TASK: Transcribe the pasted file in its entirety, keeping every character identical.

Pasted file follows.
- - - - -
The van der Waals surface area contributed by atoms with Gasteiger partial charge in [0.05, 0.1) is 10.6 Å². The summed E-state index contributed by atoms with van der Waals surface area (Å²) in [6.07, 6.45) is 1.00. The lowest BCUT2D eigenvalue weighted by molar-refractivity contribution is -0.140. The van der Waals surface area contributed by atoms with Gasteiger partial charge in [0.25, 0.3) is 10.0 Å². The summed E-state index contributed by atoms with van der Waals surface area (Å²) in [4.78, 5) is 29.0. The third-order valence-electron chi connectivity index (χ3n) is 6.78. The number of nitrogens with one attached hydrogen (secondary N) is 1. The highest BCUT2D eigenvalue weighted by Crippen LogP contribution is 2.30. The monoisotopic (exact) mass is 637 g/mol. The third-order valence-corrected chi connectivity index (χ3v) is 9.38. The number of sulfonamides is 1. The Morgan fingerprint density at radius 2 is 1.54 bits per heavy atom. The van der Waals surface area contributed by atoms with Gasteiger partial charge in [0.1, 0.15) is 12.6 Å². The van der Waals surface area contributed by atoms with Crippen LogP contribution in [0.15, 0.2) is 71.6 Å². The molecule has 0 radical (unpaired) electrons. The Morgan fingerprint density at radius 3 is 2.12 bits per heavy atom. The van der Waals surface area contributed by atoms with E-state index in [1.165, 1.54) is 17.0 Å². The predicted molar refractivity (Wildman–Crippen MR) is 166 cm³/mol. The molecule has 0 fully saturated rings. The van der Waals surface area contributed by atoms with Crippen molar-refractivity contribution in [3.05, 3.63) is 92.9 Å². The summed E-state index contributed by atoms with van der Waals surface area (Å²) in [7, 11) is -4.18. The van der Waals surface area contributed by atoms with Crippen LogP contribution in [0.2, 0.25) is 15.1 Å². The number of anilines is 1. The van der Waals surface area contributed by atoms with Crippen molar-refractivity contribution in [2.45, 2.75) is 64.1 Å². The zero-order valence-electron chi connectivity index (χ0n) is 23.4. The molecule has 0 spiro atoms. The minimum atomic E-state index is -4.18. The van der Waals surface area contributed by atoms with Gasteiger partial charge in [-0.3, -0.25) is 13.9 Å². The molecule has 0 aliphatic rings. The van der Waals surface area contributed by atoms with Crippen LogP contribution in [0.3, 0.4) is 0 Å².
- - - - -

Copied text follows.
The van der Waals surface area contributed by atoms with Gasteiger partial charge in [0.05, 0.1) is 10.6 Å². The summed E-state index contributed by atoms with van der Waals surface area (Å²) in [6.07, 6.45) is 1.00. The lowest BCUT2D eigenvalue weighted by molar-refractivity contribution is -0.140. The van der Waals surface area contributed by atoms with Gasteiger partial charge in [0.25, 0.3) is 10.0 Å². The summed E-state index contributed by atoms with van der Waals surface area (Å²) in [4.78, 5) is 29.0. The third-order valence-electron chi connectivity index (χ3n) is 6.78. The number of nitrogens with one attached hydrogen (secondary N) is 1. The highest BCUT2D eigenvalue weighted by Crippen LogP contribution is 2.30. The monoisotopic (exact) mass is 637 g/mol. The third-order valence-corrected chi connectivity index (χ3v) is 9.38. The number of sulfonamides is 1. The Morgan fingerprint density at radius 2 is 1.54 bits per heavy atom. The van der Waals surface area contributed by atoms with Gasteiger partial charge in [0.1, 0.15) is 12.6 Å². The van der Waals surface area contributed by atoms with Crippen LogP contribution in [0.15, 0.2) is 71.6 Å². The molecule has 0 radical (unpaired) electrons. The Morgan fingerprint density at radius 3 is 2.12 bits per heavy atom. The van der Waals surface area contributed by atoms with E-state index in [1.165, 1.54) is 17.0 Å². The predicted molar refractivity (Wildman–Crippen MR) is 166 cm³/mol. The molecule has 0 fully saturated rings. The van der Waals surface area contributed by atoms with Crippen molar-refractivity contribution in [3.05, 3.63) is 92.9 Å². The summed E-state index contributed by atoms with van der Waals surface area (Å²) in [7, 11) is -4.18. The van der Waals surface area contributed by atoms with Crippen LogP contribution in [0.2, 0.25) is 15.1 Å². The number of anilines is 1. The van der Waals surface area contributed by atoms with Crippen molar-refractivity contribution in [2.45, 2.75) is 64.1 Å². The zero-order valence-electron chi connectivity index (χ0n) is 23.4. The molecule has 0 spiro atoms. The minimum atomic E-state index is -4.18. The van der Waals surface area contributed by atoms with Gasteiger partial charge in [-0.3, -0.25) is 13.9 Å². The molecule has 0 aliphatic rings. The van der Waals surface area contributed by atoms with Crippen LogP contribution in [0.3, 0.4) is 0 Å².